Python List copy()

The copy() method returns a shallow copy of the list.

A list can be copied with = operator. For example:

old_list = [1, 2, 3]
​new_list = old_list

The problem with copying the list in this way is that if you modify the new_list, the old_list is also modified.

old_list = [1, 2, 3]
new_list = old_list

# add element to list
new_list.append('a')

print('New List:', new_list )
print('Old List:', old_list )

When you run the program, the output will be:

Old List: [1, 2, 3, 'a']
New List: [1, 2, 3, 'a']

However, if you need the original list unchanged when the new list is modified, you can use copy() method. This is called shallow copy.


The syntax of copy() method is:

new_list = list.copy()

copy() parameter

The copy() method doesn't take any parameters.

Return Value from copy()

The copy() function returns a list. It doesn't modify the original list.


Example 1: Copying a List

# mixed list
list = ['cat', 0, 6.7]

# copying a list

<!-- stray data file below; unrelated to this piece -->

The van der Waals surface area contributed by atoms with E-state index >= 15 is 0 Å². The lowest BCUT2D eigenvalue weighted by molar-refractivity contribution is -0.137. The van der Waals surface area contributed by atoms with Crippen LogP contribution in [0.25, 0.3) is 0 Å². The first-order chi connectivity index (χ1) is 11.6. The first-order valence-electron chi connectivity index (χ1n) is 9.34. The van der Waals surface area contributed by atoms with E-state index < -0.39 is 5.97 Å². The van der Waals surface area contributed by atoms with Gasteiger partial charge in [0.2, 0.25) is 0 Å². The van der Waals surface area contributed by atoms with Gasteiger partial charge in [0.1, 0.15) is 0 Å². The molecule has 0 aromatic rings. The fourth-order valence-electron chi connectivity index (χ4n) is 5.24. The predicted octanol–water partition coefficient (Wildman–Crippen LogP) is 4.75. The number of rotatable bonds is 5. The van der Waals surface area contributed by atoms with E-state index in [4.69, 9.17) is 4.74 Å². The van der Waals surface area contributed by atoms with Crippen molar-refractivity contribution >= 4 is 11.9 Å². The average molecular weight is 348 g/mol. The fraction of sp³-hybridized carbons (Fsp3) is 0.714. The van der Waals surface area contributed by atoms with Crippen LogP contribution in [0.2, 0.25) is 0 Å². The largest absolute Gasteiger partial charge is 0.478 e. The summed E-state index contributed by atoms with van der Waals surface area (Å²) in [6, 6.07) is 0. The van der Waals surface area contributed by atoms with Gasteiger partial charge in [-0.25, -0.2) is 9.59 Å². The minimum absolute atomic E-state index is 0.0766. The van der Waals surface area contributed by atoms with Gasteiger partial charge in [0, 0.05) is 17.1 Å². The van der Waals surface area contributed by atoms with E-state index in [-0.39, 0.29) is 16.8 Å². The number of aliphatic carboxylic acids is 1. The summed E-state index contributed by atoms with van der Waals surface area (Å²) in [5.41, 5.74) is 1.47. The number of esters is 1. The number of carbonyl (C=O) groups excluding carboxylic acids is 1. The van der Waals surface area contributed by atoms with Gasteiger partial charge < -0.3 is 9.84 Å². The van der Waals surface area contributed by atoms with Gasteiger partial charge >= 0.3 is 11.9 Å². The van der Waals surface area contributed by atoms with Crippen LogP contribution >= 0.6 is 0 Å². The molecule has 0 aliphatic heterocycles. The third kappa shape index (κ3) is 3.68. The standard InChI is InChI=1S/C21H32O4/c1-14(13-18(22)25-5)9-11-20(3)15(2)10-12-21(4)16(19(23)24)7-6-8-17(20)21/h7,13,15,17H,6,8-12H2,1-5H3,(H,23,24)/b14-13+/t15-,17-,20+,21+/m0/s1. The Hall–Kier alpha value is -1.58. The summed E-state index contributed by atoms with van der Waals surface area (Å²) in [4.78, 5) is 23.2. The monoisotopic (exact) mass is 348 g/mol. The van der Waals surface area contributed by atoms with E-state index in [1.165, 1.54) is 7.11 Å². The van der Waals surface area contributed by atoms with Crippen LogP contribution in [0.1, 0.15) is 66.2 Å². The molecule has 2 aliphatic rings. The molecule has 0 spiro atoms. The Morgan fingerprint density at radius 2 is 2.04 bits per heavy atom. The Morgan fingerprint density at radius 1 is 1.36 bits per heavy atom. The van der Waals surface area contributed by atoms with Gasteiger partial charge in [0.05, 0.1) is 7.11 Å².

new_list = list.copy()

# Adding element to the new list
new_list.append('dog')

# Printing new and old list
print('Old List: ', list)
print('New List: ', new_list)

When you run the program, the output will be:

Old List: ['cat', 0, 6.7]
New List: ['cat', 0, 6.7, 'dog']

You can see that, the old list remains unchanged even when the new list is modified.

You can also achieve the same result using slicing as follows:


Example 2: Shallow Copy of a List Using Slicing

# mixed list
list = ['cat', 0, 6.7]

# copying a list using slicing
new_list = list[:]

# Adding element to the new list
new_list.append('dog')

# Printing new and old list
print('Old List: ', list)
print('New List: ', new_list)